After another five minutes or so dad lifted the other foot and climbed to the second rung of the ladder. From the grimace on his face it was clear arthritis was making the climb very painful. But he kept on, with long rests in between. All the time Sahan was guiding and praising him.

After about half an hour he cleared the last step and climbed on to the top of the slide. Now there was only one way for both of them to go – sliding down. I was even more worried about what could happen. Sahan was giving more instructions.

‘Now I will go first and you come immediately behind me, Seeya. If it gets too fast push your feet onto the sides and that will slow you down. Be very careful’.

I rushed to the bottom end of the slide agonising over what was going to happen. If dad breaks a bone we would be stuck here for a very long time. It took some time for Sahan to persuade dad but eventually the two were ready for the plunge. Sahan came down first. He did not attempt to slow down and virtually crashed into me standing at the end. Dad followed with some delay, almost tumbling but reached the bottom safely. For the first time since mum died he was laughing… laughing all the way.

Sahan and dad seem to have developed a close friendship on account of their daily routine to the playground. 

‘Seeya, did you also go on the slide when you were little?’ I heard Sahan asking that evening at home. Dad laughed and laughed. This was the second time that day.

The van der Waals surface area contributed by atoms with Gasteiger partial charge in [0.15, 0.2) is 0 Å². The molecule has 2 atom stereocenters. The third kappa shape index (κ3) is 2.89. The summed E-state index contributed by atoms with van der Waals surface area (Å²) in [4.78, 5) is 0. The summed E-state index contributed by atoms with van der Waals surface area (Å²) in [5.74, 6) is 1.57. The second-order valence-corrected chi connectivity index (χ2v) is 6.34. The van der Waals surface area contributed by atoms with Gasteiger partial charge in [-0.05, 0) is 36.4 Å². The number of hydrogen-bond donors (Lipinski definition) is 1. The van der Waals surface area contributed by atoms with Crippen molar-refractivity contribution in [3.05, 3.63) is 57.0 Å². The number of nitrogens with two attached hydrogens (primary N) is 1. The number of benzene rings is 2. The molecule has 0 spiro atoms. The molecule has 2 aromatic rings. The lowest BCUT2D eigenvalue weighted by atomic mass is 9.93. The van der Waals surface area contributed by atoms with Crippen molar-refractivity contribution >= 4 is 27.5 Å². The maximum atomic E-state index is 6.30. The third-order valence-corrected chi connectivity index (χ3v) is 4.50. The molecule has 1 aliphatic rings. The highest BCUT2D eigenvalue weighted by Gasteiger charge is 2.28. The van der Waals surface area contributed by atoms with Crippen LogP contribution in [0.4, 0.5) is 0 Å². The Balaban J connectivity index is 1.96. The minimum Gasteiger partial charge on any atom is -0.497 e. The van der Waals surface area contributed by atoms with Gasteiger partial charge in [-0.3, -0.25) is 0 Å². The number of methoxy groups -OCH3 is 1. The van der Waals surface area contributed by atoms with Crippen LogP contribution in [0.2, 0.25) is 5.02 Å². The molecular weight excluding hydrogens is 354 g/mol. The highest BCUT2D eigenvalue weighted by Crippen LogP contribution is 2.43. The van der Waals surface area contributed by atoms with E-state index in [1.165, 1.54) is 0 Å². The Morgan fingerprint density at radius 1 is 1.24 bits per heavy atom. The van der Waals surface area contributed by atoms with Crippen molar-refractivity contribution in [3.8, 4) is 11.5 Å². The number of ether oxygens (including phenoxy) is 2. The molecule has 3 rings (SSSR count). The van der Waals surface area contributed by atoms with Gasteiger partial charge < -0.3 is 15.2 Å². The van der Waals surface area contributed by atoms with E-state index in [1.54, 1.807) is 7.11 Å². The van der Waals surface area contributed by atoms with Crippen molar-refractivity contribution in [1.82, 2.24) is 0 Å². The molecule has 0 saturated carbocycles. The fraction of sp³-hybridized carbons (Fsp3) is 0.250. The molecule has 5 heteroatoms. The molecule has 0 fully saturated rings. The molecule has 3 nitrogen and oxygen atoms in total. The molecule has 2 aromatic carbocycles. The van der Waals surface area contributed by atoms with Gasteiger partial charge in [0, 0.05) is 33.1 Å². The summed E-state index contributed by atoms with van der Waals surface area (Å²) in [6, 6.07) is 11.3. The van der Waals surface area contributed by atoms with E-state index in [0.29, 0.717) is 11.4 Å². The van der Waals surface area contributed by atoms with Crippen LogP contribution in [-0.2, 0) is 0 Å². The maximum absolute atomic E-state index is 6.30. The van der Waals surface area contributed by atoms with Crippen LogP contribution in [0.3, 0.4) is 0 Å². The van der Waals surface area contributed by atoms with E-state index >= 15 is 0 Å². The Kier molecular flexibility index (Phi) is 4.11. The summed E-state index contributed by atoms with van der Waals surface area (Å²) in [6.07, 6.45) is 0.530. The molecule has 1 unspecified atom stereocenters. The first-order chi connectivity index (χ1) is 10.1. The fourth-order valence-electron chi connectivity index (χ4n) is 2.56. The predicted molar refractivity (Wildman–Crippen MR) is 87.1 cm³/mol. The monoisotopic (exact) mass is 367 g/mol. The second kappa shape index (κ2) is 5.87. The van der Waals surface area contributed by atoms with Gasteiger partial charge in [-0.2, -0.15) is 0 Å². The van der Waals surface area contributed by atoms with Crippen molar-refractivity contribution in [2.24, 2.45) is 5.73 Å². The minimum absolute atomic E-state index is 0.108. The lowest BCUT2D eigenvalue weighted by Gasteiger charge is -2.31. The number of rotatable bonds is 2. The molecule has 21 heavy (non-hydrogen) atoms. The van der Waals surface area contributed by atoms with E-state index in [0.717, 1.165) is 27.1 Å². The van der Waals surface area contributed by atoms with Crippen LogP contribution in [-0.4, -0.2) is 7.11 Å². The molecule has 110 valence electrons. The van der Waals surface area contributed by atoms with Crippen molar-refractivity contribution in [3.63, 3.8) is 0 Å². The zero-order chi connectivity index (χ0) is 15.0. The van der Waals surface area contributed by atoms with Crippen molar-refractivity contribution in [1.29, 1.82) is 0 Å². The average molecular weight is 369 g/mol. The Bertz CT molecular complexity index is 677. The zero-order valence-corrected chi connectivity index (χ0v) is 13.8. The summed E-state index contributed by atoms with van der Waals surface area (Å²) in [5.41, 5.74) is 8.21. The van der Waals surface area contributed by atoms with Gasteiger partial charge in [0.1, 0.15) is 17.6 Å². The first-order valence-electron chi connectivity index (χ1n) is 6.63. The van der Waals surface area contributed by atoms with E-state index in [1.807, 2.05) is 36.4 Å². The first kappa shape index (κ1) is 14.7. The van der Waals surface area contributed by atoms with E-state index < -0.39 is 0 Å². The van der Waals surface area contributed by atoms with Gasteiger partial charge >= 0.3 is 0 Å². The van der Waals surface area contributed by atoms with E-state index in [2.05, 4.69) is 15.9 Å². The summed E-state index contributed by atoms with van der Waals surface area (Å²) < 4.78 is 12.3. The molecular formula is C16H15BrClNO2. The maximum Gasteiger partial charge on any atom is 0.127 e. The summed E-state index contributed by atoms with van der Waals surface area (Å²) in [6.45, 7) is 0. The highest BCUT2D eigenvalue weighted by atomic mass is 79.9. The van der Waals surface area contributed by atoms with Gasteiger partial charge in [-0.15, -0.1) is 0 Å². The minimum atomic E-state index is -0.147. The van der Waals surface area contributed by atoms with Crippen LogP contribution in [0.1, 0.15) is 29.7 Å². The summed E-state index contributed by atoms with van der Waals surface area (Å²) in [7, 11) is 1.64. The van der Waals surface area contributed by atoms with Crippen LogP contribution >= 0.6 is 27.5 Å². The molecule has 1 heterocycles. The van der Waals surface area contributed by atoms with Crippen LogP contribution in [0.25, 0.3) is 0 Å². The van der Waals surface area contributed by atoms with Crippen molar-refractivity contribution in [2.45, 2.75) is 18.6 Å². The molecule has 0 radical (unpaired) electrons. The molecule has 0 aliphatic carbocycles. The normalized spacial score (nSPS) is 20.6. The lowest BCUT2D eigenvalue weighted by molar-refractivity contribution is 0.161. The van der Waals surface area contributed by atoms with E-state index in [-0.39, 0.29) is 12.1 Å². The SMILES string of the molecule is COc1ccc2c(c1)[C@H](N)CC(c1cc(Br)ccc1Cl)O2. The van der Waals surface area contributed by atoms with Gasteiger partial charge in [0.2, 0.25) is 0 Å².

‘During our time there were no slides like this, darling’, he replied. ‘The closest to a slide we had, was to sit on a branch from a coconut tree and slide down hill slopes. It was very exciting and often we ended up with many bruises on the body’ and they both laughed together.

I was amazed at how a three-year old accomplished something that adults have been trying unsuccessfully for months – to bring a smile to dad’s face. During the days that followed dad and Sahan spent a lot of time together. They went for walks, worked in the garden and in the evenings, dad read stories to him. Dad now hardly sat in his usual chair watching the road, or rolling his thumbs.

All this time, Tania kept on telephoning from New Zealand, almost on a daily basis, asking when we were coming home. I knew she also missed Sahan a lot. My boss had been enquiring about me and I knew he was expecting me back at work. Sahan used the telephone opportunity to brag about his daily adventures to his mum and his envious siblings.

I kept on assuring her it would not be long before we returned. But how long? I did not know. I was truly between a rock and a hard place. 

One evening it was dad who brought up the question of our return. ‘I love having you guys around but how can you stay here like this? You need to get back home.’

I was pleased that he was alive to see what was going on. ‘I know dad, we have to get back. But …,’ I did not know how to complete the sentence. I did not want to go over the same grounds to make him feel guilty.

‘Yes I know. I have been thinking about it myself. It is now hard for me to live here alone, Neal. Perhaps I could come with you and be with Sahan when you two go to work. I could take him to the playground too.’

‘It is cool dad, if Seeya can come with us.’ Sahan jumped from his seat.